Five individuals, whose involvement spanned the breadth and length of the sport since its inception were named to the USAT Hall of Fame in March
John and Judy Collins translated the fledgling, cobbled-up sport from its muddy roots on San Diego's Fiesta Island to what would become the grand stage of the Ironman in Hawaii. The story of how Naval Commander John Collins loosed the Ironman phenomenon on the world has been widely told and mis-told; the reality is less dramatic than some tellings, but still fascinating and always crtically important to the establishment and growth of the sport.
Roman Catholic Religious Sister Madonna Buder, recognized for her long and enduring career as an age group triathlete, has completed more than 300 triathlons over the course of more than 30 years – each with the humility and goodwill one might expect from someone of her religious persuasion. Along the way she has no doubt motivated any number of individuals, young and old, to set aside doubts and take to multi-sport. The media, understandably, has loved her every step of the way.
Pro triathlete Mike Pigg announced himself to the triathlon world with a third place finish at the Bud Light USTS race in Livermore, Calif., in 1985 and was a major factor in every race he entered after that. With his family often in attendance at his races, wearing pink "Pigg Power" T-shirts, Mike Pigg was the first triathlete to consistently and successfully challenge the reign of the Big Four – Allen, Scott, Tinley and Molina – at Olympic-distance races across the country. Appropriately, his best finish at the Ironman in Kona came with a second place to his old USTS rival, Scott Molina.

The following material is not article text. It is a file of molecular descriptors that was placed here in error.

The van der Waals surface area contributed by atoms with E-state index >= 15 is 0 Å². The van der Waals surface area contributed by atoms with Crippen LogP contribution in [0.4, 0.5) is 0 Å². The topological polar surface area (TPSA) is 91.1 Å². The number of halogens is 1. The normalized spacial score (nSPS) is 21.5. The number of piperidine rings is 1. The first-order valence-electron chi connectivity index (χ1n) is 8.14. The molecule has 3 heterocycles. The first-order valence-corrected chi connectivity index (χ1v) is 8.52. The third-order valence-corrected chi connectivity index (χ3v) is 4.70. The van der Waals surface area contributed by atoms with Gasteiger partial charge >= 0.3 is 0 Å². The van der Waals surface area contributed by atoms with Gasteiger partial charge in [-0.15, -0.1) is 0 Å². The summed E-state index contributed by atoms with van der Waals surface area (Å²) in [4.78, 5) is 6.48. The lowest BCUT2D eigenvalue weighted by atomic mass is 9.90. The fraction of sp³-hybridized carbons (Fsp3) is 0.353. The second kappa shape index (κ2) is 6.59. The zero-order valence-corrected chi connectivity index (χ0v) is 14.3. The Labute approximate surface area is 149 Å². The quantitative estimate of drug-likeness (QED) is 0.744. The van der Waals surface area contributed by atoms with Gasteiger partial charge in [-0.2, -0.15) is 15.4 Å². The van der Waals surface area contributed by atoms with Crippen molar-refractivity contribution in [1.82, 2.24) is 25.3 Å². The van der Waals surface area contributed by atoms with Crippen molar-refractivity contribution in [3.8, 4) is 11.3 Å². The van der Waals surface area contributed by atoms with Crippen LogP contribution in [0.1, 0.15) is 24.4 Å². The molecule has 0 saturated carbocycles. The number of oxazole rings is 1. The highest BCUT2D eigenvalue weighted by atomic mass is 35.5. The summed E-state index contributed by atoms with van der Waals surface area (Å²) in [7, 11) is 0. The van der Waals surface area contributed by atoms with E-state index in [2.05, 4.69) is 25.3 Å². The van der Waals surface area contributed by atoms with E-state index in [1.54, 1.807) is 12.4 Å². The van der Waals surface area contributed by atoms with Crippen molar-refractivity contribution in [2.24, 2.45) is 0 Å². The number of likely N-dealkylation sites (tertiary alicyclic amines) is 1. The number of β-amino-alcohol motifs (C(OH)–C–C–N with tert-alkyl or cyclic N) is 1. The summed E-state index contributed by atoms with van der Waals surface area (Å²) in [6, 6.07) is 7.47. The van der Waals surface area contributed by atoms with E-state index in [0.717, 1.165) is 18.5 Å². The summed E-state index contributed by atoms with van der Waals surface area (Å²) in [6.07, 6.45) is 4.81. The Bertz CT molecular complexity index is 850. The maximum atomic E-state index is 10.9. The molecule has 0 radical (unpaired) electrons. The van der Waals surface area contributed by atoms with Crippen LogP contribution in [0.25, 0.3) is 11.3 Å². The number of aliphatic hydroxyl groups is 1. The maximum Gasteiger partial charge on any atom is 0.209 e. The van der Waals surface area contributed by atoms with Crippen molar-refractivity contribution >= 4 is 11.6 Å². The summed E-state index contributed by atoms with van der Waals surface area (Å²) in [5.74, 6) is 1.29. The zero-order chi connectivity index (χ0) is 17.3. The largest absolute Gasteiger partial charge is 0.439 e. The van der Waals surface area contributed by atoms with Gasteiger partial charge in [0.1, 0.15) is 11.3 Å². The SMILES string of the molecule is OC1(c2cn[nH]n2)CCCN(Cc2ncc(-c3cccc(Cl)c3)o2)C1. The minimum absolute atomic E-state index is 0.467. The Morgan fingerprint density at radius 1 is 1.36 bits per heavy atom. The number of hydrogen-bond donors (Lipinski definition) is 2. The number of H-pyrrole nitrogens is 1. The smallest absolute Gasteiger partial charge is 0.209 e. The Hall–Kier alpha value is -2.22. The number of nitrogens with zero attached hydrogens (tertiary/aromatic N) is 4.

The iconoclastic Tom Warren, winner of the 1979 "Iron Man" Triathlon on Ohau, personified the early days of the sport with a lifestyle and philosophy that was beholden to no preconceived notions of conformity. It was as much Warren's personality as the Iron Man itself, that turned Barry McDermott's article in Sports Illustrated that year into a cornerstone of the multisport movement. No one has every collected the wisdom of Tom Warren in a book of quotations, but someone should. "Why should you assume you should go slower when you get tired? He mused. "Why not try going faster?" And, "I don't care much to go back and try a goal after I've failed, he said. "Because I already have it figured out."